Sometimes, it is so hard to just be silent. We look for ways to fill in the gaps between one activity and the next. We want continuous noise to assure us something is going on. We hate the idea of sitting still and being unproductive. We think we must be doing something.
It is so hard to be quiet. For me, addiction is closely tied to noise. There was too much noise in my life. My mind raced non-stop. I couldn’t turn off. I was constantly imagining scenarios (work, home, family, friends) in my head. I was always running through my to-do list and focusing on what I was not getting done.
I was always exhausted and one thing I never did on a regular basis was to sit in silence. I would be at places that were beautiful and I would like it and I would enjoy the scenery…for about 5 minutes.
I grew up going to a Christian camp in Maine. When we lived in New York we went to a Christian camp in upstate New York. Both places were full of natural beauty. They were somewhat isolated campgrounds so they were both quiet. They were (and still are) great places to be to get in touch with God.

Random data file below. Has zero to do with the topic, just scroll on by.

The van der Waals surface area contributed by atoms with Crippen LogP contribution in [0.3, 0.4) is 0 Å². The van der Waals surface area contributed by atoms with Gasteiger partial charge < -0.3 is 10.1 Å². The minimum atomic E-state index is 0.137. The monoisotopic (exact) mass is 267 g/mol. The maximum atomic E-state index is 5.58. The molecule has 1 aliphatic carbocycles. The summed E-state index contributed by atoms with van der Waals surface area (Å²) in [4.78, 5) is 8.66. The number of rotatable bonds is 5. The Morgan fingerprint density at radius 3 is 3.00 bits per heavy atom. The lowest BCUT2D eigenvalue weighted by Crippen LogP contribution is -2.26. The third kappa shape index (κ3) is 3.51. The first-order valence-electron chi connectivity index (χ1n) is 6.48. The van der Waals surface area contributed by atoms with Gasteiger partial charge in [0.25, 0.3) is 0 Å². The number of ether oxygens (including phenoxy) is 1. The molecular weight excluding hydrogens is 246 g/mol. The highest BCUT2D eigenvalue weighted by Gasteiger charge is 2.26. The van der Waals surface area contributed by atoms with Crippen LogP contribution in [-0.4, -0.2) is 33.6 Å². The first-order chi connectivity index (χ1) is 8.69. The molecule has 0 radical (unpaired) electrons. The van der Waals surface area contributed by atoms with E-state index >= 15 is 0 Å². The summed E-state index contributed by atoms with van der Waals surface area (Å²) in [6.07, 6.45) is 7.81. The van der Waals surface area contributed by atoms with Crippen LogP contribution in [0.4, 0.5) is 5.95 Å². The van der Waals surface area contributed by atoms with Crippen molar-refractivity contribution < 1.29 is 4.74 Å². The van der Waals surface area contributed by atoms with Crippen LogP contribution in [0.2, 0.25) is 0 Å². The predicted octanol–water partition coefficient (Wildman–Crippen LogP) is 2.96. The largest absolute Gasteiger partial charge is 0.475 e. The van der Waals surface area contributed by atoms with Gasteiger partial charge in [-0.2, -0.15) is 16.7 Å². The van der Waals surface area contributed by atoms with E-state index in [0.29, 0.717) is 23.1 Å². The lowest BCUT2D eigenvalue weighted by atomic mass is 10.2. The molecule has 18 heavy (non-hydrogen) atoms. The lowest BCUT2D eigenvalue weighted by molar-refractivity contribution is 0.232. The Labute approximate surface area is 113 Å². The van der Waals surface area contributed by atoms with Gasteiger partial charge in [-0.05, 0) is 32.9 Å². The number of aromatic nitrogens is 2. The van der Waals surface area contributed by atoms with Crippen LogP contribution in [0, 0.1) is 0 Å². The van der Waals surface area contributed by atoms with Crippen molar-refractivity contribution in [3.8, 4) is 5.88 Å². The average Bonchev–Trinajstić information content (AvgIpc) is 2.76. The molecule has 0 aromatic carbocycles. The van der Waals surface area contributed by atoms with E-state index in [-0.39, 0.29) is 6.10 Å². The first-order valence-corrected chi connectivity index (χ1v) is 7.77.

When you can be fully present.
I struggle to be present. I struggle to slow down and be quiet. I went to those camps, sat down in silence for a brief time, and then went back to my non-stop thinking process. There once was a time when I found a way to turn off the noise. And it was not a good way.
If we cannot learn how to sit in silence, something will eventually give. We will burn out. We will become cynical. We will turn to an addiction.
When we learn silence, we can receive peace. When we learn silence, we can be present. When we learn silence, we learn that we do not need to always be doing. When we learn silence, we can be restored.
So let’s all practice silence. 30 seconds, 1 minute, 5 minutes, 30 minutes; whatever seems to suit you. Start with small segments of time and grow from there.
Learning to sit in silence can free us from the struggles we face. Let’s learn together.